Concerns with Fashion, Sustainability, and NFTs

Globally, the fashion industry is one of the worst pollution offenders, being responsible for at least 10% of greenhouse gas emissions, according to the World Bank . While digital fashion has long been part of the conversation circling the sustainability crisis, it remains on the outskirts of options to inspire real change. The rise of fashion NFTs and digital garments has been swirling to great heights, appearing to have hit its peak in 2021, but remains an ill-fitting piece of the puzzle. There are no clear answers for how they will impact fashion sustainability.

Sustainable options in this arena have been loosely referenced–thrown about with conceptual buzzwords about how each new idea or groundbreaking piece will “change the world” and how we see fashion. The world of fashion is already shifting, to be sure.

But it leaves much to be desired for initiatives that can truly transform the industry’s unethical production practices.

What actually makes NFTs unsustainable and what drives the high cost of energy?

It comes down to the minting process. To be minted, NFTs have to secure a place on the blockchain.

The blockchain is a (typically public) digital ledger that maintains a record of transactions through cryptocurrency.

Each transaction requires a new block of code. Blockchain was invented so that transactions could be made without the permission of, for example, a bank. 

Because nobody is in charge; it’s run by the people who use it. Every time there is a transaction on the blockchain, a new “block” is created. The block is unique and encrypted, so it cannot be copied or altered, and must be authorized by the users on the chain. The authorization request is sent out to every node, or participant, on that blockchain.

‘Proof of work’ requires the people who own the computers in the network to solve a complex mathematical problem, in order to be able to add a block to the chain. Solving the problem is known as mining, and ‘miners’ are usually rewarded for their work in cryptocurrency. Essentially, miners compete against each other to become the last one to crack the piece of code. The computers run trillions of guesses per second–and this kind of mining generates 38 million tons of CO2 per year.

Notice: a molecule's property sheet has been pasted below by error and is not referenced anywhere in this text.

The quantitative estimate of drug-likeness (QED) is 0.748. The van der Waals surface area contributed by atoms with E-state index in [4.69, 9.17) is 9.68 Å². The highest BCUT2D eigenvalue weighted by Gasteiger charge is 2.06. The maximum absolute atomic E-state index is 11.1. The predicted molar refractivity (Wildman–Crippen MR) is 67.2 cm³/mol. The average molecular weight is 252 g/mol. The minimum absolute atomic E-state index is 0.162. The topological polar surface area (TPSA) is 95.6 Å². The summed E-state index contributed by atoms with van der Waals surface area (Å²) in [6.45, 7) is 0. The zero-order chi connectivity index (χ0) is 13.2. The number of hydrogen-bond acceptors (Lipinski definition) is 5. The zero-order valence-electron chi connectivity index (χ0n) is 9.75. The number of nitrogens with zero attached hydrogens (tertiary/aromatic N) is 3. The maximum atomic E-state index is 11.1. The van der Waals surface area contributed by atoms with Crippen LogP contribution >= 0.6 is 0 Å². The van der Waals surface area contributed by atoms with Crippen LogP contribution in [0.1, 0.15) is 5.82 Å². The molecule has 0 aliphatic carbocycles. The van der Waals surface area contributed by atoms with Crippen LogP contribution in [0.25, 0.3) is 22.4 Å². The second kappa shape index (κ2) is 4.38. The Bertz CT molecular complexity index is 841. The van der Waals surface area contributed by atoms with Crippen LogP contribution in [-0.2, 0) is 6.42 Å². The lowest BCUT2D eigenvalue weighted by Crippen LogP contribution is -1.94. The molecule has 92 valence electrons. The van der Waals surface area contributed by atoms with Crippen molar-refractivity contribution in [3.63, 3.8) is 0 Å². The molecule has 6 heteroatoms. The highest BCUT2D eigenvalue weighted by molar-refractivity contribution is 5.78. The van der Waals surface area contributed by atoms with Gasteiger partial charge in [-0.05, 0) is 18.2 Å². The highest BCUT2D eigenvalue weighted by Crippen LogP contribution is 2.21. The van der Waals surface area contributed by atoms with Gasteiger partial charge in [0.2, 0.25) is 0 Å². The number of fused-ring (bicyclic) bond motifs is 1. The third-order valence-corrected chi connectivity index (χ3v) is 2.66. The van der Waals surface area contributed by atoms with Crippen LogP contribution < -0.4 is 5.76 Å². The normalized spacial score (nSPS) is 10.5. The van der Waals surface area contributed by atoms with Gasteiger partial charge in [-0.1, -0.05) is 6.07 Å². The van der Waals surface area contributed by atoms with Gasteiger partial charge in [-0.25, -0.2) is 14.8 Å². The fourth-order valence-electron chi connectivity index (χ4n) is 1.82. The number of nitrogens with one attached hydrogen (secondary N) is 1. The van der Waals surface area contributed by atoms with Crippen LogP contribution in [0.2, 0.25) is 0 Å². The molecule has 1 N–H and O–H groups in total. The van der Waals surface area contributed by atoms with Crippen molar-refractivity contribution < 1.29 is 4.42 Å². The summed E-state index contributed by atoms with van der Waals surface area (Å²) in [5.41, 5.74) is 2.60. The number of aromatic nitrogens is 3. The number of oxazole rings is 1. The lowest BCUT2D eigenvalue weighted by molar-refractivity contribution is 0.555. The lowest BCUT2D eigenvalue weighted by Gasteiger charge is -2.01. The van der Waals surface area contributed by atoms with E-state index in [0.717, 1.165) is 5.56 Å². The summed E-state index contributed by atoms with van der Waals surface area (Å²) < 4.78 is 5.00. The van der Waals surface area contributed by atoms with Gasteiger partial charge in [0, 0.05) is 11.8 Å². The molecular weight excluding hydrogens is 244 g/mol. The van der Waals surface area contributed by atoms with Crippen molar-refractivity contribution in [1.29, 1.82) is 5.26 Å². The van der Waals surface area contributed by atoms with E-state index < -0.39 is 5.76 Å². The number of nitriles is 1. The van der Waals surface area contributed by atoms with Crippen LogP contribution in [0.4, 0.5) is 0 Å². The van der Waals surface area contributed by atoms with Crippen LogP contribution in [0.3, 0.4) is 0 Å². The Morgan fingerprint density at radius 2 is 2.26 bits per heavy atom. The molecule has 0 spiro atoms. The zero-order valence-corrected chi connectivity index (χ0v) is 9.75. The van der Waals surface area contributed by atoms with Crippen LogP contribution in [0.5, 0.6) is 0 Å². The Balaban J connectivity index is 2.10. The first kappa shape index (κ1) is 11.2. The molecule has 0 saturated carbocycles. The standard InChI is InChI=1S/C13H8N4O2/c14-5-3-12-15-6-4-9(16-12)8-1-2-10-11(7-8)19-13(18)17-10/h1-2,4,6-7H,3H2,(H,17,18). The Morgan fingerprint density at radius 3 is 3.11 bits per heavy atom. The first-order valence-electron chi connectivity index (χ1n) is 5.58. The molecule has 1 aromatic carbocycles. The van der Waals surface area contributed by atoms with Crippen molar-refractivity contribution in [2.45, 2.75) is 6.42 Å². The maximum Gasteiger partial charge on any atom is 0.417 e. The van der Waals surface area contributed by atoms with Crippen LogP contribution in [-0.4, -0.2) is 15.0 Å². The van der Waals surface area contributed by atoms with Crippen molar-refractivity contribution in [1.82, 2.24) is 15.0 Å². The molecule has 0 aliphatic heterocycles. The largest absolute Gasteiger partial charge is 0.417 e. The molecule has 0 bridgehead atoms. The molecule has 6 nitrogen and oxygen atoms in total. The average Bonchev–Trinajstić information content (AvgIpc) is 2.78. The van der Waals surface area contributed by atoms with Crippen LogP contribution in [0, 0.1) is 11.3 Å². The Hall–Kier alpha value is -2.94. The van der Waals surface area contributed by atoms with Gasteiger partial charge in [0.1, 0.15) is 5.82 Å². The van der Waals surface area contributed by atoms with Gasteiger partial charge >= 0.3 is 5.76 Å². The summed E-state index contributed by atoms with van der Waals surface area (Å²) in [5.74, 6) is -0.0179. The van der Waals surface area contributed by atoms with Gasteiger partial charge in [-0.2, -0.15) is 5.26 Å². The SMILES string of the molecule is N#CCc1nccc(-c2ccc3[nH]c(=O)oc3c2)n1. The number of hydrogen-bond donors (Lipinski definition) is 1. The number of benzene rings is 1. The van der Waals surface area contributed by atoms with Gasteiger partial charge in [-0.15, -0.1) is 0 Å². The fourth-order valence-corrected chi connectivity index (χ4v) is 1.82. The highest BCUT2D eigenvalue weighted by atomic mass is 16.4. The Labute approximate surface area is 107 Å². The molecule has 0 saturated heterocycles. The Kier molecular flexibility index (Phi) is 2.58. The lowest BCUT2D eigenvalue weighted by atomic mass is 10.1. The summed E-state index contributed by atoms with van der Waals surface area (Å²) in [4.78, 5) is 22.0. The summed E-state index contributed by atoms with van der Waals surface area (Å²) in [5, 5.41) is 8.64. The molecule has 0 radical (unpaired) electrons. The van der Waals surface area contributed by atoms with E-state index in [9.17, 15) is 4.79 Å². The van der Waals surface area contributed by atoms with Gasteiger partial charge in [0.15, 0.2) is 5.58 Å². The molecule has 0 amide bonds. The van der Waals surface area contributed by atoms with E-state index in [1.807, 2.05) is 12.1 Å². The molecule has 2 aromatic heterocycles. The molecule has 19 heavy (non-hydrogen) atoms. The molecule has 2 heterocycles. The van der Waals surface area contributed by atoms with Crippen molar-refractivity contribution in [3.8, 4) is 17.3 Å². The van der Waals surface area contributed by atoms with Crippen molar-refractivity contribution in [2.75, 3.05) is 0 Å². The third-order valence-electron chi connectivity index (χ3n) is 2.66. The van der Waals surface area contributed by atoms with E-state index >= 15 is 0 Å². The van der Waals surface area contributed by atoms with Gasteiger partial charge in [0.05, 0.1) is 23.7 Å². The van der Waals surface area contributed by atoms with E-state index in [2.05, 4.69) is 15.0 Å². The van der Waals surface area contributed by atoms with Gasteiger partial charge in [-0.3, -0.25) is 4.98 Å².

Obviously, not every person can verify the thousands and thousands of transactions that happen every day, so blockchain networks have adopted “Proof of Stake” validation protocols. Since then, blockchain technologies have evolved to include “Smart Contracts” which automatically execute transactions when certain conditions have been met.

To be clear, NFTs require energy to confirm each blockchain transaction. Each time an NFT is resold on the blockchain,  it requires that energy output again, and again, and again. Joanie Lemercier, a French artist, calculated that selling one NFT was the equivalent of powering her art studio for two years.

Minting a single NFT using the proof-of-work method uses the same amount of electricity as the average American household over almost nine days. A 2018 study published in Nature Climate Change found Bitcoin emissions alone could raise Earth’s temperature by two degrees.

The Cambridge Bitcoin Electricity Consumption Index estimates that the bitcoin mining network consumes almost 70 terawatt-hours (TWh) of electricity per year, ranking it as the 40th largest consumer of electricity by ‘country’.

In comparison, Ireland, which ranked as the 68th largest consumer of electricity, uses just over a third of Bitcoin’s consumption, or 25 TWh. One country uses one-third of what Bitcoin mining consumes in the same year-long period.

One NFT can Use Up Energy Three Times

There are typically three times where one NFT can use up energy. The first is when it is minted. A service that is on the blockchain (like Etherium’s OpenSea) uses proof-of-work. The second is when it is purchased. The minting happens at this point, which requires energy. The third is when it is re-sold or exchanged.

The proof-of-stake method is less energy-intensive,  but still not an answer for net-zeroing energy costs. NFT marketplaces typically pursue “batch transactions” to save on energy, but it is still not enough.

How to Cut Down Energy Usage

Some options for change include the use of renewable energy. Solar is a popular one, but remains a costly option. Some areas even make it extra difficult to switch to solar energy and solar panels.  Investing in renewable energy is another idea for offsetting the costs. This shift is already beginning to happen. Some organizations offer “carbon offset credits”, however, the market remains flawed.

It’s also possible to begin cracking down on mining operations. In 2021, Inner Mongolia banned crypto mining on the electric grid. Imposing carbon taxes on the machine producers can help cut down on carbon consumption. Banning and regulations in certain areas will likely just push the industry elsewhere unless they become globally adopted.

Platforms such as World of Waves (WoW) have been created solely to support non-profit organizations using NFTs. WoW has created a digital space, dedicated to protecting and preserving the oceans. It aims to support projects by helping them find new ways of fundraising through NFTs and blockchain for charities.

In this tweet by World of Waves, they partner with SEE Turtles organization to protect endangered sea turtles around the world.

It might not be a quick turnaround to make NFTs sustainable, but positive movement in that direction is better than empty promises.



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